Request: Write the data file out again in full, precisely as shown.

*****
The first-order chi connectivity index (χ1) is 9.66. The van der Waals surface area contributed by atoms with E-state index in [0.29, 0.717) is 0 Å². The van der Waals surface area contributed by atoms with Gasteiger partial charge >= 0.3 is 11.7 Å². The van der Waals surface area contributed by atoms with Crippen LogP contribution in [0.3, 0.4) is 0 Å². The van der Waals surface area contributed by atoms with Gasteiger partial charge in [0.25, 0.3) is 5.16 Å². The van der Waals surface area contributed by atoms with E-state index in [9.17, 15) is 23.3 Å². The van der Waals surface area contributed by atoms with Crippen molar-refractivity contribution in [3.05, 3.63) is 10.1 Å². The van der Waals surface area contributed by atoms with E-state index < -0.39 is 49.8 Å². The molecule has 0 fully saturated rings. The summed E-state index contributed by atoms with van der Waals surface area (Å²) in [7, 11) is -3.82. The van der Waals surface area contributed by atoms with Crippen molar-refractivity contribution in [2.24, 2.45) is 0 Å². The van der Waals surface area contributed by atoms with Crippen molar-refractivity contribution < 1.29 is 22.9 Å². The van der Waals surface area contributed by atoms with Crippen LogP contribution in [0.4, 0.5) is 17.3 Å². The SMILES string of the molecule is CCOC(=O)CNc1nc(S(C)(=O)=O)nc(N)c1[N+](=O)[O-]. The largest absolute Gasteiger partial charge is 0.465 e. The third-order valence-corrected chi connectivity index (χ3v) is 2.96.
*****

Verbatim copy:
The first-order chi connectivity index (χ1) is 9.66. The van der Waals surface area contributed by atoms with E-state index in [0.29, 0.717) is 0 Å². The van der Waals surface area contributed by atoms with Gasteiger partial charge >= 0.3 is 11.7 Å². The van der Waals surface area contributed by atoms with Crippen LogP contribution in [0.3, 0.4) is 0 Å². The van der Waals surface area contributed by atoms with Gasteiger partial charge in [0.25, 0.3) is 5.16 Å². The van der Waals surface area contributed by atoms with E-state index in [9.17, 15) is 23.3 Å². The van der Waals surface area contributed by atoms with Crippen molar-refractivity contribution in [3.05, 3.63) is 10.1 Å². The van der Waals surface area contributed by atoms with E-state index < -0.39 is 49.8 Å². The molecule has 0 fully saturated rings. The summed E-state index contributed by atoms with van der Waals surface area (Å²) in [7, 11) is -3.82. The van der Waals surface area contributed by atoms with Crippen molar-refractivity contribution in [2.24, 2.45) is 0 Å². The van der Waals surface area contributed by atoms with Crippen molar-refractivity contribution < 1.29 is 22.9 Å². The van der Waals surface area contributed by atoms with Crippen LogP contribution in [0.4, 0.5) is 17.3 Å². The SMILES string of the molecule is CCOC(=O)CNc1nc(S(C)(=O)=O)nc(N)c1[N+](=O)[O-]. The largest absolute Gasteiger partial charge is 0.465 e. The third-order valence-corrected chi connectivity index (χ3v) is 2.96.